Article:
As you have probably noticed, I’ve been on a writing break for over a month. I have no better and simpler excuse than this: I have been focusing on being a Mama. My son has needed me more these days and I have needed to be with him.
We started Kindergarten homeschooling in the Fall. I didn’t know homeschooling would be as much fun as it is and I didn’t know it would be so intense. My son is truly engaged and I am relieved that my research on curriculum is paying off! Every morning goes by so fast these days and the time shared with my son are too precious for me to miss or rush through.
Thought I’d share these drawings with you.
Although my husband and I discuss the education aspect of homeschooling a lot, the food in schools is what really frightens me. The conventional foods, the processed foods, the allergens abound, the unhealthy culture at school cafeterias.
My family went on a few weeks holiday in the Fall to visit family. That’s when I realized that this Mama In The Kitchen cannot really be on holiday. My son has had an allergy for the past 2 months because I was not able to prepare his food diligently for 3 weeks. I have been on a mission to clear his body of this powerful allergy. We are drinking lots of raw green smoothies, eating raw salads and cooked veggie soups.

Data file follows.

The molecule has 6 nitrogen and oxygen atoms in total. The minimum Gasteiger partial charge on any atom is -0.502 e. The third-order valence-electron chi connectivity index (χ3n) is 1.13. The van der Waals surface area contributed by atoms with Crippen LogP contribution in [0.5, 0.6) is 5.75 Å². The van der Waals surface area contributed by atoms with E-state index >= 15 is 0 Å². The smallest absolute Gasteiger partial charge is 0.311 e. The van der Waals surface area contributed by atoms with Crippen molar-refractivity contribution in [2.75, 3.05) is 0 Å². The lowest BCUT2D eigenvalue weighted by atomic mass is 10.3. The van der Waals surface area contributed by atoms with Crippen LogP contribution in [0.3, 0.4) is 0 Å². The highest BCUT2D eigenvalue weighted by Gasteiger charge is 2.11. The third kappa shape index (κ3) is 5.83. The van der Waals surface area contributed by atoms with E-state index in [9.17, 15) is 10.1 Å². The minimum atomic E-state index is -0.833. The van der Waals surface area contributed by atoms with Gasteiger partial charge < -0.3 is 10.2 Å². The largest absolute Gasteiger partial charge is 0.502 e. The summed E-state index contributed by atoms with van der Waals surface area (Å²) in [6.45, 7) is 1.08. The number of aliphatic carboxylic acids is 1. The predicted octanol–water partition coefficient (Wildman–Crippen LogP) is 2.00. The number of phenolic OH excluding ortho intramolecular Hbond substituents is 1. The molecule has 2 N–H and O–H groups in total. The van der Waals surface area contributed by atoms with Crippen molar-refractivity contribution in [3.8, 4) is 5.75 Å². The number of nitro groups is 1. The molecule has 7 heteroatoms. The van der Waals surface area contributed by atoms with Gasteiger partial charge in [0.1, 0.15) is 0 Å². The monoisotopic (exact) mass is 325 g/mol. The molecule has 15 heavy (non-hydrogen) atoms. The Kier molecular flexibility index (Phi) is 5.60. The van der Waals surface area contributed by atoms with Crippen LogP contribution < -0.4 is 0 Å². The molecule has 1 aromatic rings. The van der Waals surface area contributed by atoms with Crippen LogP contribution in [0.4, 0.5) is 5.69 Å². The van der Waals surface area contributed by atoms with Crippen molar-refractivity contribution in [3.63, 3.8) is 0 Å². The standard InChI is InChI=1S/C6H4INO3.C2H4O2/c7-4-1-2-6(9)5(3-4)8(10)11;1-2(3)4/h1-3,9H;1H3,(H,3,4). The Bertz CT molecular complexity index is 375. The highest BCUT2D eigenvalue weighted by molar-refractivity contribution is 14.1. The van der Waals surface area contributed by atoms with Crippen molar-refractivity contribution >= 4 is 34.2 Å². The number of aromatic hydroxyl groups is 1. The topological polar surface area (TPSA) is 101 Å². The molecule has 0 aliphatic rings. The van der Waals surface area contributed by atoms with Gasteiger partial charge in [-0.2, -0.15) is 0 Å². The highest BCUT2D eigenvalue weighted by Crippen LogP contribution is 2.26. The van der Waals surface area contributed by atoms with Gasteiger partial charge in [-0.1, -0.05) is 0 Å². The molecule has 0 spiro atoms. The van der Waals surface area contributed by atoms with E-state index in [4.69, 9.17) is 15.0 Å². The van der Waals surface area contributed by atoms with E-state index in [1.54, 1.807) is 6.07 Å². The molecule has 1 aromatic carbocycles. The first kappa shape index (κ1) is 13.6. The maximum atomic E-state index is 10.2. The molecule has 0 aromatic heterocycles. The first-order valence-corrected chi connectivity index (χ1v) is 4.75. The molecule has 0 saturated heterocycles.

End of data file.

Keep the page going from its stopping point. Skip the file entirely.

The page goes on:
The Power of Cooked Veggie Soups
From a Mama’s point of view, there is no way I can compare the amount of cooked vegetables in soups my son will willingly eat versus raw ones without added oils or fruit sugars. Cooked veggie soups win any day. This is why I love making my son soups – but I make sure they are from foods that are as unprocessed as possible. When my son doesn’t feel well, there is nothing more soothing to him than warm soup on a cold day (besides lots of freshly squeezed orange juice too).
I vegan-ized a recipe from my son’s history book, which was taken from a 17th century English Housewife cookbook!
Place all ingredients in a pot and bring to a boil. Lower heat and simmer for 1 hour or more.
1/2 – 1 head of chopped cauliflower
1 chopped large sweet onion
1 1/2 c oat groats
2 big handfuls of chopped endive
2 big handfuls of chopped lettuce
2 big handful of chopped spinach
8 cups of water
Add apple cider vinegar (1 tbspn) and sea salt (2 – 3 tsp), to taste.
I don’t know what’s more satisfying: a healthy history cooking project for homeschool or watching my son finish a wonderful amount of veggies for lunch.